c) Selective coding

Selective coding involves the process of selecting and identifying the core category and systematically relating it to other categories. It involves validating those relationships, filling in, and refining and developing those categories. Categories are integrated together and a Grounded Theory is arrived at.

The process involves the following stages:


The core category is the central phenomenon around which all other categories are based. Once this has been identified, the storyline is generated as a restatement of the project in a form that relates to the core category. Validation is done by generating hypothetical relationships between categories and using data from the field to test these hypotheses. Categories may be further refined and reclassified and the storyline may be further refined. This completes the grounding of the theory.

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The following table summarises the relationship between the stages in the Grounded Theory methodology and the data collected in the final study


Table showing the relationship between the data collection and analysis stages described in the following chapters and the Grounded Theory method

Stage in the final study

Grounded theory stage

Preliminary stage





Data collection



Open coding starts


Producing a preliminary structure of categories, sub-categories and variables.


Axial coding starts

Modification of structure

Final study - Data collection stage


Data collection methods

  • Video
  • Interviews
  • Pre-test and post-test
  • Data logging
  • Questionnaire
  • Tasks and questions
  • Focus groups
  • Staff evaluation
  • Staff diary
  • Staff interviews
  • Staff report
  • Expert evaluation

Axial coding continues


Identification of causal relationships


Selective coding starts


Assigning values to variables from data

Modification of structure based on data

Identification of the core category

Generation of theory

Validation of theory with data

Final study - Data analysis stage








Selective coding continues

Grounding the theory

Core theme specified

Emergence of the theory

Production of narrative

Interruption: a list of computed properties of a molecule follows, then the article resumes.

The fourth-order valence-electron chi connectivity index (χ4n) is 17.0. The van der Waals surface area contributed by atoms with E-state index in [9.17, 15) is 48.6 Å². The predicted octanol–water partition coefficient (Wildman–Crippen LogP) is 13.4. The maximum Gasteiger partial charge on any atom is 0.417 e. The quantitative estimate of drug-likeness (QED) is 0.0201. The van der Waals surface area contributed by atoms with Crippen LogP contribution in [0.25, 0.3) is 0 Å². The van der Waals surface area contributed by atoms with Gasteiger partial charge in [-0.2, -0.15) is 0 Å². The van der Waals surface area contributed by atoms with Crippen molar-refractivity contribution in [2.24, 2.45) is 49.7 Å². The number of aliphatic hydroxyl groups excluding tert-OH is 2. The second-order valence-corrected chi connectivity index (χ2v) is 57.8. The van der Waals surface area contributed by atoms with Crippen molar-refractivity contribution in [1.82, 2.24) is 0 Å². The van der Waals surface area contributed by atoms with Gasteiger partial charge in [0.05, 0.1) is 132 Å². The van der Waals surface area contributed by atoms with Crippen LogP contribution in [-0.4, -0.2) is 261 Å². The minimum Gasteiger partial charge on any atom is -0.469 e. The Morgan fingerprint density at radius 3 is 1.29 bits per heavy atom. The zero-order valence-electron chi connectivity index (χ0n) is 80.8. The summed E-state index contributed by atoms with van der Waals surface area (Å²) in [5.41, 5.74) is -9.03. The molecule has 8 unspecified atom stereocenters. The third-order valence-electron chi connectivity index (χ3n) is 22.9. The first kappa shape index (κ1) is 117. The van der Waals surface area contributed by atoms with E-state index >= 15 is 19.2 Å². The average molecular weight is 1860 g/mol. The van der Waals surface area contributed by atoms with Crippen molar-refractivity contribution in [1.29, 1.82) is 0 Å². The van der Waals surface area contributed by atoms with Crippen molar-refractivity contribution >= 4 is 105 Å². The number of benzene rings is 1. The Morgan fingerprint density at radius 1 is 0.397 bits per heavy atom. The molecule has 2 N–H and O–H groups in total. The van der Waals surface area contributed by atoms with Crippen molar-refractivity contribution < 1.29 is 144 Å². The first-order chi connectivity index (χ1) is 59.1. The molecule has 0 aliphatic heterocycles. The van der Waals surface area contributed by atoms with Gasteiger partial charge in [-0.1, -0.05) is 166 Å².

Presentation of theory

Validation of theory with data


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The relationship between theory and reality

A constant criticism of qualitative methods is their inability to relate to aspects of the real world (Hammersley 1992), although it is generally accepted that they have their own internal logic and validity. The relationship between theory and reality in a Grounded Theory study is a complex issue. Often the goal of experimental science is to discover laws and universal truths that may be generalised and widely applied. The goal of social research involving humans however, is often to describe and understand the rich and complex phenomena they engage in. Such descriptions and understandings are usually placed at a certain time and located in specific societies and social contexts. The goal then of such studies is to understand contemporary social relationships. In the rapidly changing world of multimedia, information technology and education, the fact that these relationships change equally rapidly ensures that any insight into such processes is likely to be temporary.

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Denzin, N. K. and Lincoln, Y.S. (1994). Introduction: Entering the field of qualitative research, In: Handbook of Qualitative Research (Denzin, N., K. and Lincoln, Y.,S., Eds.). Sage Publications, London, 1-18.

Glaser, B. (1978). Theoretical Sensitivity, Mill Valley, CA: Sociology Press.

Glaser, B. and Strauss, A. (1967). The discovery of grounded theory. Chicago: Aldine.

Grabinger, S., Dunlap, J. C., Duffield, J. A. (1997). Rich environments for active learning in action: problem-based learning. Association for Learning Technology Journal, 5 (2), 5-17.

Hammersley, M. H. (1992). What’s wrong with ethnography? Routledge, London and New York.

Reeves, T. C. (1992). Evaluating interactive multimedia. Educational Technology, (May) 47-52.

Scott, D. (1996). Making judgements about educational research, In:, Understanding educational research. (Scott, D. and Usher, R. eds.). Routledge.

Squires, D. (1997). An heuristic approach to the evaluation of educational multimedia software. Proceedings of CAL-97 conference, University of Exeter, March.

Strauss, A. and Corbin, J. (1990). Basics of qualitative research: Grounded theory procedures and techniques. Sage Publications.


Strauss, A. and Corbin, J. (1994). Grounded Theory methodology: An overview, In: Handbook of Qualitative Research (Denzin, N., K. and Lincoln, Y.,S., Eds.). Sage Publications, London, 1-18.